As seen from Figure 3, the number of standard uncertainty factors has increased from the previous conducted emission examples. The list of standard uncertainty factors includes Receiver Indication, Receiver Sine Wave, Receiver Pulse Amplitude, Receiver Pulse Repetition, Noise Floor Proximity, Antenna Factor Calibration, Cable Loss, Antenna Directivity, Antenna Factor Height Dependence, Antenna Phase Center Variation, Antenna Factor Frequency Interpolation, Site Imperfections, Measurement Distance Variation, Antenna Balance, Cross Polarization, Frequency Step Error, Mismatch, Measurement System Repeatability, and Repeatability of EUT.
LAB 34 has three elements in its table that are not in “16-4-2”; they are Frequency Step Error, Measurement System Repeatability, and Repeatability of the EUT. Both Frequency Step Error and Repeatability of the EUT are zero in LAB 34, they don’t contribute to the Combined Standard Uncertainty. However, Measurement System Repeatability is 0.5 in LAB 34; subtracting that from the Standard Uncertainty Table leaves us with an Expanded Measurement Uncertainty for 300 MHz to 1000 MHz of 5.90 dB. The equivalent number from “16-4-2” is 5.18 dB. It should be noted that the “16-4-2” table includes a factor for Table Height of 0.1 dB. If we subtract that from the “16-4-2” table, we still have a value of 5.18 dB (the factor is so small it contributes very little to the expanded measurement uncertainty). This is a difference of 0.72 dB between the two documents for vertical polarization.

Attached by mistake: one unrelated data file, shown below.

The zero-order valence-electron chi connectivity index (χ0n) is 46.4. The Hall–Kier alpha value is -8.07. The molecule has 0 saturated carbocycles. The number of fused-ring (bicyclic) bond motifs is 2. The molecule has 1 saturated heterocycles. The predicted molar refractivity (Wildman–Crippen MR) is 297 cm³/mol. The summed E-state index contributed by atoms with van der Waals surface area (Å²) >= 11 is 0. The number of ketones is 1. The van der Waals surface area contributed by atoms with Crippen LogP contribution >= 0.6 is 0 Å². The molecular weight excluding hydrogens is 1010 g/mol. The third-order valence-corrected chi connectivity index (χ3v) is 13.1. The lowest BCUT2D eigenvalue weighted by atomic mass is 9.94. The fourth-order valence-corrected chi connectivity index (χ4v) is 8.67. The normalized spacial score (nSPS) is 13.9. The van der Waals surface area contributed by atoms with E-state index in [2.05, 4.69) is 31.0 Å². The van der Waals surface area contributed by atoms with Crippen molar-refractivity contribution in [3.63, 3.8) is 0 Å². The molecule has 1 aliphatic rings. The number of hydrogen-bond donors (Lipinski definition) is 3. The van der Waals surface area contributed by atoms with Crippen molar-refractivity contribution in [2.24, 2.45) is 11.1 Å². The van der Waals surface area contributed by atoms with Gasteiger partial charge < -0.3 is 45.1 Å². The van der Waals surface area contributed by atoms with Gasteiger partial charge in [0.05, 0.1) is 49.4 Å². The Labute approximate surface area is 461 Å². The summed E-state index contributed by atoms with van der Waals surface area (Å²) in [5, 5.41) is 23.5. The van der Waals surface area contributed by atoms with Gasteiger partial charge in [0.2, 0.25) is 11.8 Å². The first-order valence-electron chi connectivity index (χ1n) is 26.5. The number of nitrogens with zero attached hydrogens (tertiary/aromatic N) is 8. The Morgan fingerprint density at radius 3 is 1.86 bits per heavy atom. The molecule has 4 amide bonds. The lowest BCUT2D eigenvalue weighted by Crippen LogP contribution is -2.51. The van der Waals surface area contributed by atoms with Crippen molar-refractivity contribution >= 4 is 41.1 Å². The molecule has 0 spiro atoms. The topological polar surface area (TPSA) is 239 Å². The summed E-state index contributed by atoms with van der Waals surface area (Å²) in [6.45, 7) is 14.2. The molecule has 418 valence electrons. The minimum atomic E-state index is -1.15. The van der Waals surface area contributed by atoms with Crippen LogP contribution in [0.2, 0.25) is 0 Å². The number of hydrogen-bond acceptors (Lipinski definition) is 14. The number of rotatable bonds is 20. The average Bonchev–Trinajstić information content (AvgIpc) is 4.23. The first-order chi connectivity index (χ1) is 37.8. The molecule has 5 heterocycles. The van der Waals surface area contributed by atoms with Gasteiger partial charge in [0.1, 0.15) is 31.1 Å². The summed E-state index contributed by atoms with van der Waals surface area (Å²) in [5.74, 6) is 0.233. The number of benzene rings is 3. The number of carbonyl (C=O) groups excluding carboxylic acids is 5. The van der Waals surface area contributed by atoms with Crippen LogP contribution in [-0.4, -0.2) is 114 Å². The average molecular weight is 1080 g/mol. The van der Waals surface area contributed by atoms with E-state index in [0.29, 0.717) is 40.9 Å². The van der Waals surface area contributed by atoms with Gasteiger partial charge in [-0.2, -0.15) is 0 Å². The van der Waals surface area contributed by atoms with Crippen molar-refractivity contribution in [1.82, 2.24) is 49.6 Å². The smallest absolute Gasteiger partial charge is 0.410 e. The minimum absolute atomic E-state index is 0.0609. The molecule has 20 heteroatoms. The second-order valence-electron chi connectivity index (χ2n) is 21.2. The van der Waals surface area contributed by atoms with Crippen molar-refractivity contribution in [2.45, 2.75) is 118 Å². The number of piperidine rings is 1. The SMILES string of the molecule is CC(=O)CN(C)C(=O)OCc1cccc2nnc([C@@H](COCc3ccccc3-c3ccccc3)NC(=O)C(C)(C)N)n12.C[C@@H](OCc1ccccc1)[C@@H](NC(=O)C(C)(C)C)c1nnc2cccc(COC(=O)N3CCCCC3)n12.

The major difference maker between the two documents is antenna directivity: LAB 34 has a value of 3.0 dB while “16-4-2” has a factor of only 1.0 db for that value.
LAB 34 has an expanded measurement uncertainty (EMU) of 4.9 dB for Vertical Polarization at 10-meters from 300 MHz to 1000 MHz; if we subtract the Measurement System Repeatability factor; we have an EMU of 4.76 dB. CISPR 16-4-2 has an EMU of 5.05 dB for this same situation. Obviously, with a difference of only 0.29 dB, we have very similar numbers for 10-meter vertical radiated field strength.
For horizontal radiated emissions, with a biconical antenna, from 30 MHz to 300 MHz, LAB 34 has no examples. CISPR 16-4-2 has an EMU of 4.95 dB for 3-meters and 4.94 dB for 10-meters.
CISPR 16-4-2 actually covers the frequency range from 30 MHz to 200 MHz while LAB 34 covers the frequency range from 30 MHz to 300 MHz; both with biconical antennas. For purposes of this paper, it was assumed that CISPR 16-4-2 would be able to cover up to 300 MHz with the same Emission Measurement Uncertainty values as LAB 34.
It should be noted that the examples in both LAB 34 and CISPR 16-4-2 use typical values in their examples; an EMC Lab must generate its own measurement uncertainty values from calibration certificates, equipment manuals, or from a series of measurements for a statistical analysis (Type A).